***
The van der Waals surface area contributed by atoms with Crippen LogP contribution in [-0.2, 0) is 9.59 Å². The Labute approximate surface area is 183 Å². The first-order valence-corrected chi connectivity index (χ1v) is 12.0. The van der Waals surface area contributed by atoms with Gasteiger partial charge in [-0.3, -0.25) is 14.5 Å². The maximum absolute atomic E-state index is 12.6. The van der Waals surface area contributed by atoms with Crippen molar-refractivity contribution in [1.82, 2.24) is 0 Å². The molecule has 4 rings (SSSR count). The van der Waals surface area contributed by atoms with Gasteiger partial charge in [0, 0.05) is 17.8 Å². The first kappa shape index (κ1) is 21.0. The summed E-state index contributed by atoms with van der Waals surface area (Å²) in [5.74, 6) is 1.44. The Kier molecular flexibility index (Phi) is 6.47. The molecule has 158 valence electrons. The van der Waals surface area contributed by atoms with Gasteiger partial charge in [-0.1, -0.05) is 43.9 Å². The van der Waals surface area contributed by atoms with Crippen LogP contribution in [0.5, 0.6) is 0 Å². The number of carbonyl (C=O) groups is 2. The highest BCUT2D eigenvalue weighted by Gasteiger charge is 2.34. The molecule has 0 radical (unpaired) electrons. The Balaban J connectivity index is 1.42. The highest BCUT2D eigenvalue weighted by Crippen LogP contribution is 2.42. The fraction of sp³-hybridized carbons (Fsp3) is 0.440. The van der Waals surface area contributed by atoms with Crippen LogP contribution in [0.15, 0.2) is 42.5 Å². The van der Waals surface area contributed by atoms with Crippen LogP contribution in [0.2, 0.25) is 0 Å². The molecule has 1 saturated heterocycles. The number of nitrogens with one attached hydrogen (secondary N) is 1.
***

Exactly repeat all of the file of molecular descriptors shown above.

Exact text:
The van der Waals surface area contributed by atoms with Crippen LogP contribution in [-0.2, 0) is 9.59 Å². The Labute approximate surface area is 183 Å². The first-order valence-corrected chi connectivity index (χ1v) is 12.0. The van der Waals surface area contributed by atoms with Gasteiger partial charge in [-0.3, -0.25) is 14.5 Å². The maximum absolute atomic E-state index is 12.6. The van der Waals surface area contributed by atoms with Crippen molar-refractivity contribution in [1.82, 2.24) is 0 Å². The molecule has 4 rings (SSSR count). The van der Waals surface area contributed by atoms with Gasteiger partial charge in [0, 0.05) is 17.8 Å². The first kappa shape index (κ1) is 21.0. The summed E-state index contributed by atoms with van der Waals surface area (Å²) in [5.74, 6) is 1.44. The Kier molecular flexibility index (Phi) is 6.47. The molecule has 158 valence electrons. The van der Waals surface area contributed by atoms with Gasteiger partial charge in [-0.1, -0.05) is 43.9 Å². The van der Waals surface area contributed by atoms with Crippen LogP contribution in [0.5, 0.6) is 0 Å². The number of carbonyl (C=O) groups is 2. The highest BCUT2D eigenvalue weighted by Gasteiger charge is 2.34. The molecule has 0 radical (unpaired) electrons. The Balaban J connectivity index is 1.42. The highest BCUT2D eigenvalue weighted by Crippen LogP contribution is 2.42. The fraction of sp³-hybridized carbons (Fsp3) is 0.440. The van der Waals surface area contributed by atoms with Crippen LogP contribution in [0.15, 0.2) is 42.5 Å². The van der Waals surface area contributed by atoms with Crippen LogP contribution in [0.2, 0.25) is 0 Å². The molecule has 1 saturated heterocycles. The number of nitrogens with one attached hydrogen (secondary N) is 1.